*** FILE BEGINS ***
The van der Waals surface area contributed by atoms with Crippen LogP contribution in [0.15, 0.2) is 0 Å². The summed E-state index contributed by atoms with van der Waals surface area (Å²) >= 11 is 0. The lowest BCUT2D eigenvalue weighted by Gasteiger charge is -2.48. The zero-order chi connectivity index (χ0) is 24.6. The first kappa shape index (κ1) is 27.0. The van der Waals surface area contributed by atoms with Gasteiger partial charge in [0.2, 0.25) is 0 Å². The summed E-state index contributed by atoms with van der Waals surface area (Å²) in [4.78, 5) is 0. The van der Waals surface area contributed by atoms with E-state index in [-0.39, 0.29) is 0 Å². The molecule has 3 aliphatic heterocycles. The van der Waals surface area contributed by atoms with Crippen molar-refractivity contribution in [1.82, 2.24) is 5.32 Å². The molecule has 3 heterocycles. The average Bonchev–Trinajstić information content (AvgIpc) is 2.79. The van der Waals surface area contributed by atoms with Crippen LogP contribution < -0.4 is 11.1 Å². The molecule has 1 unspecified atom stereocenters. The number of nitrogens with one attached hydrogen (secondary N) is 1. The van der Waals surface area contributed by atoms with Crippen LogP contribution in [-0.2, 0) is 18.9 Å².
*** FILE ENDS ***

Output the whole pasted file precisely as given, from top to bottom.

The van der Waals surface area contributed by atoms with Crippen LogP contribution in [0.15, 0.2) is 0 Å². The summed E-state index contributed by atoms with van der Waals surface area (Å²) >= 11 is 0. The lowest BCUT2D eigenvalue weighted by Gasteiger charge is -2.48. The zero-order chi connectivity index (χ0) is 24.6. The first kappa shape index (κ1) is 27.0. The van der Waals surface area contributed by atoms with Gasteiger partial charge in [0.2, 0.25) is 0 Å². The summed E-state index contributed by atoms with van der Waals surface area (Å²) in [4.78, 5) is 0. The van der Waals surface area contributed by atoms with E-state index in [-0.39, 0.29) is 0 Å². The molecule has 3 aliphatic heterocycles. The van der Waals surface area contributed by atoms with Crippen molar-refractivity contribution in [1.82, 2.24) is 5.32 Å². The molecule has 3 heterocycles. The average Bonchev–Trinajstić information content (AvgIpc) is 2.79. The van der Waals surface area contributed by atoms with Crippen LogP contribution < -0.4 is 11.1 Å². The molecule has 1 unspecified atom stereocenters. The number of nitrogens with one attached hydrogen (secondary N) is 1. The van der Waals surface area contributed by atoms with Crippen LogP contribution in [-0.2, 0) is 18.9 Å².